HISD bond proposal raises ‘red flags’ on inflation costs
The Houston ISD board on Thursday got more specifics about the financial breakdown of a $1.89 billion bond, prompting some questions about the rising price of building schools.
“The cost seems to be a bit high, and it causes red flags,” trustee Manuel Rodriguez said.
In some cases, he said, it seemed too much additional money was being asked to make up for inflation, even if some of the schools would not be built for several years.
However, Leo Bobadilla, the district’s chief operating officer, pointed out that HISD’s projected costs fared well when compared to national data on school construction that showed the price of building high schools increased by 9.3 percent a year — or 93 percent over the course of a decade.
As an example, he estimated the cost of building an 84,000-square-foot elementary school for 750 pre-K through fifth-grade pupils would have risen from $16 million in 2007 to $23.4 million in 2012.
Trustee Larry Marshall later commented, “This board made one major mistake. The 2007 bond was too small.”
Among the costs voters will likely be asked to approve this time is $577 million to replace eight high schools: Furr, High School for the Performing and Visual Arts, Lee, Madison, Sharpstown, Sterling, Booker T. Washington and Yates.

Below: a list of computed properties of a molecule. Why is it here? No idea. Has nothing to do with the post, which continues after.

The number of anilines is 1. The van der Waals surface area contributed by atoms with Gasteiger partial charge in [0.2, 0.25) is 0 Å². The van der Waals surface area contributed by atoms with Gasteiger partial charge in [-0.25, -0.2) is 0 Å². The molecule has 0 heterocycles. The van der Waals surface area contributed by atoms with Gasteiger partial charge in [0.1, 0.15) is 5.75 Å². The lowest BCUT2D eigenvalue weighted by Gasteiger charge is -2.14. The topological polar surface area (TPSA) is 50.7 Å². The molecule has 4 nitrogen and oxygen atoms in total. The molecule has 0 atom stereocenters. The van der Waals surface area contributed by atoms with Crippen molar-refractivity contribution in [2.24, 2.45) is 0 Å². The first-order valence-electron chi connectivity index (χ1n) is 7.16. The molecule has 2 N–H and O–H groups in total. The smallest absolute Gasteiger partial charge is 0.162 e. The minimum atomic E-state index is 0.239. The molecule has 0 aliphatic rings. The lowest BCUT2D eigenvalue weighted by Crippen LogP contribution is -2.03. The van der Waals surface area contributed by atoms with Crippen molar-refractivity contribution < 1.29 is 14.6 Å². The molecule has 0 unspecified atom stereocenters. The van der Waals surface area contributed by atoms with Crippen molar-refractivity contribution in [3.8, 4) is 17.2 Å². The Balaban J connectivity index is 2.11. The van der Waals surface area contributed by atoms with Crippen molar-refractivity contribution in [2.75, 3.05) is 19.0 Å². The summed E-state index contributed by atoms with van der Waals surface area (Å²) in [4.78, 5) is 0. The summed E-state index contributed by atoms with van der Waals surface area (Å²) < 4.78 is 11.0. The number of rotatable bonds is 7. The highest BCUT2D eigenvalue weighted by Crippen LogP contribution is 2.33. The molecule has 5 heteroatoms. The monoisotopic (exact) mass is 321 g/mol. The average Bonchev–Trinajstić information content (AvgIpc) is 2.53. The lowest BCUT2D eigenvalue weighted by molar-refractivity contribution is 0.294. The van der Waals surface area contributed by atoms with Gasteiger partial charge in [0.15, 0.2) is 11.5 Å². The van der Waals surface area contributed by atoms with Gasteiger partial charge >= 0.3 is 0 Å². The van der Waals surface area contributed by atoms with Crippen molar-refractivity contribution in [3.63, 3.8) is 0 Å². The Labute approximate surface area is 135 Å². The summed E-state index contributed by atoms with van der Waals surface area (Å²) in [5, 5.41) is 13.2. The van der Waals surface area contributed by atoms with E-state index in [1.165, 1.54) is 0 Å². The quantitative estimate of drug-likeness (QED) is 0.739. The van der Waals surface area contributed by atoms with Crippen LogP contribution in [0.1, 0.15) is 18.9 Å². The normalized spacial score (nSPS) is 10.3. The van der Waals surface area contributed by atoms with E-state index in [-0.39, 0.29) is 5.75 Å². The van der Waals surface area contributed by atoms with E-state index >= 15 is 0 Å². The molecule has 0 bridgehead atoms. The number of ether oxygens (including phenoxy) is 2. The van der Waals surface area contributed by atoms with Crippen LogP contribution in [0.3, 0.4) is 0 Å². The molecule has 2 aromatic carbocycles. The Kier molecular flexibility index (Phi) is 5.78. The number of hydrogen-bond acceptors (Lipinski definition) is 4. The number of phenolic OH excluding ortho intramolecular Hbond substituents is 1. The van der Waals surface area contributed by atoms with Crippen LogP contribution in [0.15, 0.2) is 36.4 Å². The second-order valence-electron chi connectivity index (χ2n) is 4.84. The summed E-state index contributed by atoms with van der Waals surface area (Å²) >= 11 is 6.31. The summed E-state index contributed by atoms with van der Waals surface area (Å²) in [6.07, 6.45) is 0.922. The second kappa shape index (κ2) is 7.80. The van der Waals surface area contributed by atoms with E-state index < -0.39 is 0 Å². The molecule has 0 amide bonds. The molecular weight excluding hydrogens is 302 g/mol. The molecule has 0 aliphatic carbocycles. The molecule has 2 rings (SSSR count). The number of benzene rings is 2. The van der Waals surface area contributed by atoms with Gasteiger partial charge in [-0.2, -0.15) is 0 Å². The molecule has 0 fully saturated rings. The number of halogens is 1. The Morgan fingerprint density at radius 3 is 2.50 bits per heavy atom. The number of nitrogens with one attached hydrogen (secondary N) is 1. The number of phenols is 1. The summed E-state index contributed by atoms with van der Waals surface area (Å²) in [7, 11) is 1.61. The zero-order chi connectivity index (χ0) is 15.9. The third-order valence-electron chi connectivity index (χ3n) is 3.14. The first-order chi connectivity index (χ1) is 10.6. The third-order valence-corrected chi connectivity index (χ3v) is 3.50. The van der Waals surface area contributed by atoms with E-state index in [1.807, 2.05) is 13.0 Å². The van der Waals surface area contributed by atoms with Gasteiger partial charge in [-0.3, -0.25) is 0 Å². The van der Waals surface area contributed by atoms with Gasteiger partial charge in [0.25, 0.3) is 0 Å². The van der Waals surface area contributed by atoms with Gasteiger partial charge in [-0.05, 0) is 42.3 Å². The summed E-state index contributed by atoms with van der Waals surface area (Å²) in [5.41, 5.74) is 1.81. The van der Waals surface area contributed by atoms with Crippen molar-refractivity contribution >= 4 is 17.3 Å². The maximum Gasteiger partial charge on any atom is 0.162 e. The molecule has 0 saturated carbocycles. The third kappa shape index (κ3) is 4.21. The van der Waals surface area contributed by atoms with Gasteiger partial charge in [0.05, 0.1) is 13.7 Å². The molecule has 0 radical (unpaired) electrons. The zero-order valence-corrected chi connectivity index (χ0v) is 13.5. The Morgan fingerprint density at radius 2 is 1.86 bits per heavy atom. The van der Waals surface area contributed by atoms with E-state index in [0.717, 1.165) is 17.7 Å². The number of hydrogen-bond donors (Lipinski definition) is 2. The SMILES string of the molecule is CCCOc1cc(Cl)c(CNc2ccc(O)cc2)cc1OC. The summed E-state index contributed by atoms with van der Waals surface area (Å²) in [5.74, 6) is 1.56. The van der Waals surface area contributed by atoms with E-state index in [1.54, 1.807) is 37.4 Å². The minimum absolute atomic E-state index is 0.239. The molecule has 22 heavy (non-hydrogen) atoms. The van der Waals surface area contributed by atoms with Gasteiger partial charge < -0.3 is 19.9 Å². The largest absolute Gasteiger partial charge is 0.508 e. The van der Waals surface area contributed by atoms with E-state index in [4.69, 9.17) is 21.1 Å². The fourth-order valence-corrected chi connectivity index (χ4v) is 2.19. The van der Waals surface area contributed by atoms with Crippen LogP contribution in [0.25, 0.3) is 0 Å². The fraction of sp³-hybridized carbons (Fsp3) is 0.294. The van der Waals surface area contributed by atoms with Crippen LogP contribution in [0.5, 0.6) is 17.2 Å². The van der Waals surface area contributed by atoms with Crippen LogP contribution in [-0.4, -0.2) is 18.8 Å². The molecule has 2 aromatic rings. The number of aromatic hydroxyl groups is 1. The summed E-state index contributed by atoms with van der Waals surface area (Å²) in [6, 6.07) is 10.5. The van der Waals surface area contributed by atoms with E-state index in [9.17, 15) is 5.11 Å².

Additionally, $354 million will be sought to replace inadequate facilities at four high school: Sam Houston, along with three Examiner area schools at Bellaire, Lamar and Westbury.
Other affected Examiner area schools likely to be included in construction plans are:
• Three elementary schools — Pilgrim Academy, Wharton Dual Language and the new Mandarin Chinese Language Immersion Magnet School at Gordon — to be converted into kindergarten through eighth-grade facilities. This is part of $121 million in conversions at four schools;
• Parker and Condit, which are expected to be among five elementary schools to be replaced as part of a $126 million effort.
In all, the referendum will seek $1.67 billion specifically to improve or replace 42 schools.
“I see a tremendous disparity in costs,” trustee Juliet Stipeche said. “There are many schools that don’t appear on the proposal that have significant needs.”
Grier responded that the bond simply could not pay for everything that needs to be done. He said HISD’s bond programs in 1998, 2002 and 2007 primarily addressed needs at the elementary school level, while this one focuses on high schools.
The average HISD secondary school is now 50 years old, according to HISD records — 11 years older than the average elementary school.
The HISD administration expects to have final recommendations from consulting firm Parsons Commercial Technology Group Inc. by the end of July, Grier said. At that time, the report will be posted on the HISD website.
Trustees Greg Meyers and Rodriguez both said they would like to have community meetings prior to deciding on the final referendum criteria.
In order to appear on the Nov. 6 ballot the referendum must be in final form by Aug. 20. The board has a regular meeting scheduled for Aug. 9.